From Middle French Gaule, from Old French Gaule, Waulle (“Gaul”), from Frankish *Walhaland (“Gaul”, literally “land of the Romans or foreigners”), from *Walha (“foreigners, Romans, Celts”), from Proto-Germanic *walhaz (“outlander, foreigner, Celt”), probably of Celtic origin, from the same source as Latin Volcae (name of a Celtic tribe in Southern Germany, which later emmigrated to Gaul). Cognate with Old High German Walh, Walah (“Celt, Roman, Gaul”), Old English Wealh, Walh (“a non-germanic foreigner, Celt”), Old Norse Valir (“Gauls, Frenchmen”). More at Wales, Cornwall, Walloon.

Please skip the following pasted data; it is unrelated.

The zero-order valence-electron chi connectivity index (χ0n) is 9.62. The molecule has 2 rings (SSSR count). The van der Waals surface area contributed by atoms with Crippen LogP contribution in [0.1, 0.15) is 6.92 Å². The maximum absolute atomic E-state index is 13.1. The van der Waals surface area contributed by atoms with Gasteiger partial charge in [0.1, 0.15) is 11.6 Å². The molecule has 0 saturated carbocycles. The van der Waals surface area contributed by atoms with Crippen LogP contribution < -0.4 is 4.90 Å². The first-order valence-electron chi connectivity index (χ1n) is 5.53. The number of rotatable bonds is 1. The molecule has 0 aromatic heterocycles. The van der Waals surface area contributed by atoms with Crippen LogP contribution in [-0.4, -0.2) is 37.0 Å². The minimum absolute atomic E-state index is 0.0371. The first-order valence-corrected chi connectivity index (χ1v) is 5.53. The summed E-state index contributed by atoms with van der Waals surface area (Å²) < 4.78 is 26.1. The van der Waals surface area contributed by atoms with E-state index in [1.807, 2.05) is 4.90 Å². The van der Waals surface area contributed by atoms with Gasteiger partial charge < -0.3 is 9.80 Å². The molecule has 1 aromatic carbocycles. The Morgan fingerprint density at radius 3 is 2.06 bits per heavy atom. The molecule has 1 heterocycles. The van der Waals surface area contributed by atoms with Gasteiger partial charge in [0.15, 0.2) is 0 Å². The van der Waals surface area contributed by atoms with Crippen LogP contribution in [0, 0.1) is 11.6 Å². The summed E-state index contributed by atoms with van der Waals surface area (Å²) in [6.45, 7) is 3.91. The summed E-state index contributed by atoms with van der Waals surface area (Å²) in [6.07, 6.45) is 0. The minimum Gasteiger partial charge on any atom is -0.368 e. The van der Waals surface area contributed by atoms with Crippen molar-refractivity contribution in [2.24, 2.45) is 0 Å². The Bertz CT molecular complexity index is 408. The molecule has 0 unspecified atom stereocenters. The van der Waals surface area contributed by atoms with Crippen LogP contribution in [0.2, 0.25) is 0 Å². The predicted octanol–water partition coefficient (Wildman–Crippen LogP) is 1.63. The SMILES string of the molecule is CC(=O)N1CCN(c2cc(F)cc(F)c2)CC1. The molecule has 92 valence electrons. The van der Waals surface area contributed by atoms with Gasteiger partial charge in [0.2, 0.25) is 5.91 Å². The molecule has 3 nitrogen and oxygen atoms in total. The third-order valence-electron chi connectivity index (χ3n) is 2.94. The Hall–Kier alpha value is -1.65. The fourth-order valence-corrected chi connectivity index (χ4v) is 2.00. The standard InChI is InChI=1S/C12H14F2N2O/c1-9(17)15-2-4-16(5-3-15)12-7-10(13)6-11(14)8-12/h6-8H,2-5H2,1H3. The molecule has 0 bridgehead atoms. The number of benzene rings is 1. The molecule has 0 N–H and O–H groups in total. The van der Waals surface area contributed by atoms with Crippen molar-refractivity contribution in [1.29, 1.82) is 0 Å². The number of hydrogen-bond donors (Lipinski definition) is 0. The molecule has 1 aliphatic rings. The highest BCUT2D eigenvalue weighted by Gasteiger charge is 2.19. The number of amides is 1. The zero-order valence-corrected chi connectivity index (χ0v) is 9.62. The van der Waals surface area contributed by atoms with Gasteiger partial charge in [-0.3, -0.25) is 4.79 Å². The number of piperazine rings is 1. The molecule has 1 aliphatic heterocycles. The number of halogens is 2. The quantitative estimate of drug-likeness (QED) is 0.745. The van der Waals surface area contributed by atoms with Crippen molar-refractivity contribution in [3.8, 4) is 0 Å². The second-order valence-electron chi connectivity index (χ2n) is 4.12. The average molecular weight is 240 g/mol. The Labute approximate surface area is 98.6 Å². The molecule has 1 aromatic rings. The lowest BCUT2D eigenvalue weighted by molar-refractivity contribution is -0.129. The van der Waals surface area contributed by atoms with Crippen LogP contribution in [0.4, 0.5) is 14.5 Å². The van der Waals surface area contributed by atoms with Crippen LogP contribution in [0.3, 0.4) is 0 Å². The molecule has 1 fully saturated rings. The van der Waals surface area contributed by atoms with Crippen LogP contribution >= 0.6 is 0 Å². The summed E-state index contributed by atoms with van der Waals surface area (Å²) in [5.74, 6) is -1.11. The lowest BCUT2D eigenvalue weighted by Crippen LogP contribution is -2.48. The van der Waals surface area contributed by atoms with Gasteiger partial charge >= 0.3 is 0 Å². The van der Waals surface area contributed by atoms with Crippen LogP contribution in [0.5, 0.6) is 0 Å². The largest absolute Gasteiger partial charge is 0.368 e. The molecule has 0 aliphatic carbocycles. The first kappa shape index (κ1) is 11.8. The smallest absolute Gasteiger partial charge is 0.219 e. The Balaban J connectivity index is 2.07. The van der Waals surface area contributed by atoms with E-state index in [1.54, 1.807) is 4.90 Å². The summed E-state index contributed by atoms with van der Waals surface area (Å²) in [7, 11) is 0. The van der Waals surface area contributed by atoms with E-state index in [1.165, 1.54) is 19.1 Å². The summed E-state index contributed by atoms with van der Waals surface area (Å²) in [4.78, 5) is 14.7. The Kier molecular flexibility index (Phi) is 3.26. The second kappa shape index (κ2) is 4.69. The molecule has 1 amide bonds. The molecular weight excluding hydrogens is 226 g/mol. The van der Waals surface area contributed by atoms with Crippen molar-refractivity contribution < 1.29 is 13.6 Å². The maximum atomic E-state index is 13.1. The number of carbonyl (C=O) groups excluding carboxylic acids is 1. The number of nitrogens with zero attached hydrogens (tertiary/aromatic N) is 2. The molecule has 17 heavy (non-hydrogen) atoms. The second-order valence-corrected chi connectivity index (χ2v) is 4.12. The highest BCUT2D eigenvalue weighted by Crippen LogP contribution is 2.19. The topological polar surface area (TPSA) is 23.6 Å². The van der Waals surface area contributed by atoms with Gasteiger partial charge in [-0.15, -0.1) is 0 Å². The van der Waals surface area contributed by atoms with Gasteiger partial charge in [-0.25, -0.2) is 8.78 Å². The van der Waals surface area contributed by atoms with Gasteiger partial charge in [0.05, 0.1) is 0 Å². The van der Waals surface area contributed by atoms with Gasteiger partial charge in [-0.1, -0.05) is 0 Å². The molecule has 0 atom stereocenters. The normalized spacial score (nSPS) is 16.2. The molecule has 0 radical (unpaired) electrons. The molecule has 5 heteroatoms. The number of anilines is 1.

Despite their similar appearance, Latin Gallia is probably not the origin of French Gaule; the similarity is purely coincidental. According to regular sound changes in the development of Old French, Latin g before a becomes j (compare gamba, whence jambe), and the i of terminal -ia transposes to the preceding syllable (compare gloire from gloria). Thus, the regular outcome of Latin Gallia is Jaille, a component still seen in several French placenames (e.g. La Jaille-Yvon, Saint-Mars-la-Jaille, etc).
- Gaul (former name of France)
- French: Gaule
- plural of